I Can’t Live Without You

Diamond-Lighthouse-selling-clingy-woman-flowerLosing your identify

Have you noticed that you all but lose the ability to do anything on your own once you enter into a serious relationship?  Beyond enjoying their company, do you need your partner with you at all times?  If this is the case, there is a probably a deeper issue at hand, which needs to be dealt with.  If this doesn’t get addressed, and you enter into marriage, then very hard times are indeed in store.  Either you will fall further down the rabbit hole and your personal identity will become more opaque and/or your partner will tire of your incessant clinginess.

New Kid in Town


Going from ‘couple’ to ‘parents’ 

If you elect to produce a brood of your very own, there are some pitfalls that you could inadvertently (and easily) end up in.  The most detrimental thing that happens, quite a bit, is that married duos cease to be a “couple” anymore and fully transition into “parent only mode.”  Their identity is now solely that of “mother” and “father.”  Even if these newfound roles seem to be working out for a while, eventually a major roadblock pops up.  Guess what happens when the kids go off to college?  That’s right; mom and pop no longer have anyone to spend their days ‘parenting,’ and the couples now just stare blankly at each other, completely having forgotten what they ever had to discuss other than their kids.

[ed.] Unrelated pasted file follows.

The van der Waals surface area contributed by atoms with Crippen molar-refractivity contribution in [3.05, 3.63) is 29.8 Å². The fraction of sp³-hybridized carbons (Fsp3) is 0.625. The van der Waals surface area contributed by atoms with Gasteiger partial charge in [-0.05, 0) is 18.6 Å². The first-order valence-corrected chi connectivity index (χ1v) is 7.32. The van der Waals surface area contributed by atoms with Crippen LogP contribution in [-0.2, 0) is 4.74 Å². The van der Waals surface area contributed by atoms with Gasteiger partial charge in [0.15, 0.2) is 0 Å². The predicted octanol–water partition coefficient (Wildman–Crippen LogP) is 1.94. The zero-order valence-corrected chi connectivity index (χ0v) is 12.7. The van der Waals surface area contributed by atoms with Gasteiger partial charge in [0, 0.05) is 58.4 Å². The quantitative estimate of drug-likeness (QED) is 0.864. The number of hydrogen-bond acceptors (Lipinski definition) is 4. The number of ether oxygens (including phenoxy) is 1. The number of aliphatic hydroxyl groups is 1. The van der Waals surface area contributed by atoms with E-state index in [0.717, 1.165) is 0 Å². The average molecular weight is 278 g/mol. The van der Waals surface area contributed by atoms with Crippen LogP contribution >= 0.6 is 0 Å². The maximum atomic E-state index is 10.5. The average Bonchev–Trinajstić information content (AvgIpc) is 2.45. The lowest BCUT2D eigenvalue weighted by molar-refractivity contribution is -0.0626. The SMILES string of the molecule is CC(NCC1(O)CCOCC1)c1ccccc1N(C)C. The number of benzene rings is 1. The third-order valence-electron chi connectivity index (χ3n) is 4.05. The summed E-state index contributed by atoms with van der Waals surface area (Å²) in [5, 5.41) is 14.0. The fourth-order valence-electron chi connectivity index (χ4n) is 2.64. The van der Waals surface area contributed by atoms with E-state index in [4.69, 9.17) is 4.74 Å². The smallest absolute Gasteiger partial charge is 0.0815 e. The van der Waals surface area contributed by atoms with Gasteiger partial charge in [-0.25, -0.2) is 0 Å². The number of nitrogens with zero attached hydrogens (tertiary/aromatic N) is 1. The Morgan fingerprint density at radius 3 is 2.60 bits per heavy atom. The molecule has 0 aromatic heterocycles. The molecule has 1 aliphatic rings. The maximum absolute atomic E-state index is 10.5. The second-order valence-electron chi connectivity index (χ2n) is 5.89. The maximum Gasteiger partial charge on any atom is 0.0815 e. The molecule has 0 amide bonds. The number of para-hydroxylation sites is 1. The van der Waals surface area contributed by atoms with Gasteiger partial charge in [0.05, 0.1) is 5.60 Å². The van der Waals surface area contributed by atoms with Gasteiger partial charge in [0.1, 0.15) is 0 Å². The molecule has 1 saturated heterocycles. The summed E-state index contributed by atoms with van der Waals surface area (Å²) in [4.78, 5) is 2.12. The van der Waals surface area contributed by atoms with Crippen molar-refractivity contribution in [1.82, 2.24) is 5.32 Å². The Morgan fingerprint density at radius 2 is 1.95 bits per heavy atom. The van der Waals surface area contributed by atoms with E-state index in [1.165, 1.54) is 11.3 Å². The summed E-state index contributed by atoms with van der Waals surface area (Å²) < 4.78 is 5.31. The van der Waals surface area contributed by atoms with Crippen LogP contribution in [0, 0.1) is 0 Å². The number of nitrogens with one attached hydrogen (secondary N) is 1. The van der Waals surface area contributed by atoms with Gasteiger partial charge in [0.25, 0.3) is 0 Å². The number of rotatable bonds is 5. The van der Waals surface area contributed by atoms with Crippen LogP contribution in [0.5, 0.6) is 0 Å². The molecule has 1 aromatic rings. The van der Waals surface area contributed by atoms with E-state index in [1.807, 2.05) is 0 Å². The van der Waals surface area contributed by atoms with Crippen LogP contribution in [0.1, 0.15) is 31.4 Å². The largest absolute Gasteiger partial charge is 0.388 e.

I can see clearly now…


Disparity in vision

When couples enter into marriage without discussing what their immediate, short and long term goals are, they can be headed for serious trouble.  Aside from major issues (which typically are addressed by even the most impetuous couples), which include having children, purchasing homes, etc., there are smaller topics that may seem too inconsequential to discuss before getting married, but then come back with a vengeance.  If your ideas of what constitute a vacation, a romantic evening, a relaxing day together differ or are conflicting, over time this can really wear on the relationship.  Sometimes it can seem as if your spouse has changed over time and that you no longer understand their wants/needs – but the truth is that these things were always just under the surface, and neither of you took the time (or were subconsciously scared) to confront them.

You’re As Cold As Ice


The loss of intimacy